This week in our 'meet the team' blog post series, we meet Dr. Stuart Dunmore.
Hi Stuart! Would you mind briefly introducing yourself and your research interests?
I'm a Research Fellow in Sociolinguistics at the University of Sussex. My research examines beliefs about minority languages in the UK and North America, and investigates formal attempts to revitalise them. From September-December 2021 I will be based at Harvard University as a Fulbright-Royal Society of Edinburgh scholar.
Could you tell us a little bit about your involvement in the project?
Numbers of languages learned and spoken by children are declining globally.
Focusing in to two contexts close to home, my work assesses pupil experiences, obstacles to their development of bilingualism, and formation of cultural identities in Scotland and Cornwall. My background is in assessing outcomes of official policy to revive endangered languages. One such policy in Scotland focuses on Gaelic-medium, immersion education (GME) to create new speakers.
My research found varying levels of Gaelic oracy among adults who went through this system in the 1990s. Since that time GME has become increasingly multicultural, and former pupils of colour have recently discussed their experiences of systemic racism at school. Whilst these experiences are reflective of wider societal issues, they impact on students’ ability to identify with Gaelic and its community.
That's really interesting! So which specific questions are you exploring in your current research?
My research aims to assess:
- What impact does structural racism have on former-GME students’ relationship with Gaelic in adulthood?
- What are their experiences identifying with and speaking the language?
- What are the wider attitudes to the language and its traditional speakers?
Additionally, I hope to conduct case study research at a primary school in Cornwall where pupils learn Cornish, to focus on questions of cultural identity and multiculturalism in that setting. For this research I hope to assess how far oracy in Cornish is regarded as a teaching aim, and what role Cornish identity and culture play in successfully realising it.
Sounds like you have a lot of work to do! How will you be answering these questions and what are your plans for the next six months?
I am approaching my studies as digital ethnographies, employing Zoom and text interviews, social media and newspaper commentary to compile rich datasets on questions of oracy and identity in Gaelic and Cornish. For my analysis of spoken interviews I use an ‘ethnography of speaking’ methodology, which looks closely at the form as well and content of language used to narrate minority ethnic pupils’ experiences at school. I’ve found this framework to be very useful previously for understanding speakers’ meanings and identities, as spoken language conveys much more detail than written sentences, as they may appear in ink on the page.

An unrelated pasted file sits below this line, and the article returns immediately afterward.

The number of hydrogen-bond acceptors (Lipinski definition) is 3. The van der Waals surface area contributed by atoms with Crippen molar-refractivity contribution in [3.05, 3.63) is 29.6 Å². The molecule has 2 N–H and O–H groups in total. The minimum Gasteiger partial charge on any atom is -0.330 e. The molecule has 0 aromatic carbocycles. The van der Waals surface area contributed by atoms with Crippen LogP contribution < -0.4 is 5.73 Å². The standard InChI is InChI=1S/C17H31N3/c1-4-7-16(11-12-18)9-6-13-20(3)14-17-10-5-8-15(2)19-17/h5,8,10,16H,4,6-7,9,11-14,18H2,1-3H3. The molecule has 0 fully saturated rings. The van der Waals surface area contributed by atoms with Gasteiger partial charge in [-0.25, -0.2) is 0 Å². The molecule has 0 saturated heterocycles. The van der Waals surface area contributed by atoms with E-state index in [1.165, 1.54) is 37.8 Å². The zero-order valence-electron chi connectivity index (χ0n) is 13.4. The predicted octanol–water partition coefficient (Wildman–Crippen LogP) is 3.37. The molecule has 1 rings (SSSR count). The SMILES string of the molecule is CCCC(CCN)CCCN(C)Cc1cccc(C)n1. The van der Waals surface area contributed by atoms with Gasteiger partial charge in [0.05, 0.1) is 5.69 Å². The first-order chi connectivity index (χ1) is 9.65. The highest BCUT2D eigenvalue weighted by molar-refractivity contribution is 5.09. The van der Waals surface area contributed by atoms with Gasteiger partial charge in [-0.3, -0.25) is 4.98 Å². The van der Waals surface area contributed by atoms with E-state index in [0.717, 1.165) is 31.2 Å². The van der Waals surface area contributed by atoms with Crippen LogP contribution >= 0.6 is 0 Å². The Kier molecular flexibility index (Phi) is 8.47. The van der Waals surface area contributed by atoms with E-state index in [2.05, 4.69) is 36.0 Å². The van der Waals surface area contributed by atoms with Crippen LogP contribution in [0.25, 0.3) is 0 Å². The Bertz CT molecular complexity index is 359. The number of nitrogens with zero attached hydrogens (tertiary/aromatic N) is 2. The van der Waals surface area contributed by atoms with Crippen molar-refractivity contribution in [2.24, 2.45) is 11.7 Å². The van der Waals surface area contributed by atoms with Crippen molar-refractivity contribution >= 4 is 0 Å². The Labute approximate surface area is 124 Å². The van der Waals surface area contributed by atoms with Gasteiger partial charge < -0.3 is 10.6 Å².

Over the summer I will be continuing with my data collection for the two studies in Scotland and Cornwall, which will hopefully become easier as the pandemic situation improves and lockdown continues to ease (we hope). Who knows, I may even be able to meet people face to face to speak with them, which will make a change after 12 months of meetings on Zoom! From September my young family and I will be staying in Boston, Massachusetts as I undertake 3-months of research on oracy and language learning motivation among Gaelic learners in New England.
We can't wait to hear what you find over the summer! One last question: Why do you think that oracy is so important in contemporary society?
Oracy is the ability to cohesively use spoken languages to express ourselves. Whilst it has been widely observed to be under threat in major languages like English at present, for thousands of minority languages, a loss of oracy among younger speakers will mean the end of the line, as a great many languages go out of use altogether. Another way of thinking about oracy comes from a different root, ‘fluency’, which is hugely important for making ourselves understood. Oracy in 7000 or so currently spoken languages contributes hugely to human diversity, and we stand to lose a great deal without concrete efforts to reverse its loss.
Next week, our 'meet the team' blog post series continues when we meet Dr Anna Liddle.